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Creating a relaxing bedroom

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Torontonians work hard. So, at the end of the day they want to come home to a relaxing place to escape. There are several ways to create a tranquil and inviting bedroom. From using diffusers to choosing the right colours, creating an oasis that speaks to you is easier than you might think. Let’s take a look at some of the simplest ways to make your bedroom your personal sanctuary. 


A great way to diffuse the tension of any space is to use proper scents. For millennia essential oils have been used to promote sleep and well-being. Some of the top scents to achieve these goals include:

  • Lavender
  • Rose
  • Chamomile
  • Geranium
  • Jasmin
  • Bergamot

Whether you use a diffuser, a scented candle or incense sticks, adding the right fragrance to the air in your room can create an instant calm to help you unwind. 


Colours have a very strong influence on our moods and behavior. The right colour can ease your worry while the wrong colour will keep you up at night stressing over everything you might have done differently during the day. Among the top colours that soothe and calm are;

  • Blue
  • Green
  • Light pink
  • White
  • Beige

In this instance it’s best to leave the reds, purples, blacks and browns for your entertaining areas as these bold and vibrant colours are definitely not the best for encouraging sleep. 


One of the best ways to make any room – but especially your bedroom, more relaxing is to keep it clean and tidy with no clutter. Clutter tends to stress a person’s mind, which is the opposite of what you want in your bedroom. Have enough storage space to file your things away so there is no reason for things to pile up. 

Keep bed linen fresh

Washing your sheets regularly is very important. Not only is it hygienic, but the freshness of the sheets will also help you sleep better. Using a detergent with a smell you like will make it even better. 


Forget the overhead lights. To create a serene ambiance opt, instead for indirect or mood lighting. This is easily done with a couple of floor or table lamps or even LED lights placed under a shelf or your bed. 

Creating a tranquil retreat in your primary bedroom is not difficult – but can mean the difference between 40 winks and a night of tossing and turning.

Winter ready home

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Caring for your Toronto home is a constant cycle. Whether you are checking to make sure everything is working properly, maintaining things or cleaning, these routine tasks can be dull but are absolutely necessary. In fact, it’s when you neglect certain tasks for a few years that cracks begin to show, leaks spring up and grass begins to grow where it shouldn’t.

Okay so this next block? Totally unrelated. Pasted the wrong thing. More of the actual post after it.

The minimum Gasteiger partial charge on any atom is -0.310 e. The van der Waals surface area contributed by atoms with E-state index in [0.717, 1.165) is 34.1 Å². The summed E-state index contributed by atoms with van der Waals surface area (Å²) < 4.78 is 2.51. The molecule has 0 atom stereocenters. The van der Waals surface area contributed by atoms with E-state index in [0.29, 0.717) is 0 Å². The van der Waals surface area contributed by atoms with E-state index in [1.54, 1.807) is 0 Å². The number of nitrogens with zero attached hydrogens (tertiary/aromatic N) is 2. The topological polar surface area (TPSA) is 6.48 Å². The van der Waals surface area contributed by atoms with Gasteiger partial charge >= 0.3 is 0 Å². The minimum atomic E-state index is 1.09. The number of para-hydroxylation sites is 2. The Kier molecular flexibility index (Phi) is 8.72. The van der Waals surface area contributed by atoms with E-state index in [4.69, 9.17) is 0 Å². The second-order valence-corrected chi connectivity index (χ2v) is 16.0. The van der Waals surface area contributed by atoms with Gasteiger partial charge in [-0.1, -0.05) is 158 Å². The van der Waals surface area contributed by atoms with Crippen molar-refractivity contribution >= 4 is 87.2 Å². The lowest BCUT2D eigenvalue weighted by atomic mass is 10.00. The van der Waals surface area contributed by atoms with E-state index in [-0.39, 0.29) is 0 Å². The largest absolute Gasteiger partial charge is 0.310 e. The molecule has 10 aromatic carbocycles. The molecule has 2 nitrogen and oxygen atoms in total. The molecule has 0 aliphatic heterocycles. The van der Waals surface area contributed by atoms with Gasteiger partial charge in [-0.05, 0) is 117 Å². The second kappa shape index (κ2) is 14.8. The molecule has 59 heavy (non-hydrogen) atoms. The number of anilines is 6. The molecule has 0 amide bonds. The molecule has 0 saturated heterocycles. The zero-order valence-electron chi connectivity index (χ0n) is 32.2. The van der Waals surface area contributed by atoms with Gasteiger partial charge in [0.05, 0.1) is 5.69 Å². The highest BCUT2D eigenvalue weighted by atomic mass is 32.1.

More than just cleaning

Among the other items that need to be done every year, twice a year every home should be deep-cleaned. In the spring, you need to get rid of the dust that collects over the winter and in the fall, you need to sweep away the dust brought in from the summer! However, along with the deep clean, you should also take the time to prepare your home for the coming cold. We’ve compiled a handy list of items that should be on your checklist every fall. 


  • Wash windows
  • Wash down walls
  • Dust light fixtures
  • Dust/wash window treatments 
  • Vacuum and clean upholstery
  • Deep clean carpeting
  • Vacuum refrigerator condenser coil
  • Declutter and clean garage and/or attic
  • Wash comforters and pillows

Inside Tips!

Vertical blinds can be especially challenging to clean. A good rule of thumb for getting them spotless is to first vacuum the loose dust, then soak them in soapy water to loosen and remove the caked in dust. 

Swiffers or similar mops/brooms work particularly well when it comes to cleaning walls and ceilings. They have a longer reach, versatile mop heads and can be maneuvered easily. 

If you don’t have a deep cleaner, you can rent one inexpensively for a day at most grocery stores. 


  • Clean out gutters
  • Rake and compost leaves
  • Prep garden for winter
  • Check weather stripping around doors and windows
  • Clean and store patio furniture
  • Drain and store hoses
  • Clean, drain and close pool (if necessary)
  • Clean and store barbeque

Outside tips!

Raked leaves make excellent cover for garden beds as the cover they produce when composting will help fertilize soil.

Adding mesh gutter covers will prevent leaves from falling into your gutters and clogging them up. 

The list might seem long, but it requires just a few dedicated hours that can be spread over a few weekends to see all the tasks do

Unexpected office

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Toronto homeowners who work from home and don’t have access to a dedicated office space can create an unexpected office. Even if you don’t have a spare room there are ways of setting yourself up properly and without necessarily needing a ton of space. We’ve compiled a list of easy ways to set yourself up comfortably. 

Extra closet 

One of the cleverest and sneakiest ways of setting up an office is in an unused or underused closet. There are a number of ways to get this done, however, installing proper shelving and lighting are key to functionality while paint, wallpaper and accessories will add the sparkle needed to make it conducive to working. If you want to further extend your workspace you could remove the closet door, however, keeping it on means being able to close your office off after hours. 

Staircase landing

If you have space at the top of your staircase landing, it might be enough to set up a desk and some shelves. Most landings are brightly lit and open – two elements that contribute to a great work environment. All you need are furnishings that are small enough to fit into your space and a creative way of arranging them. Installing an office at the top of your stairs will provide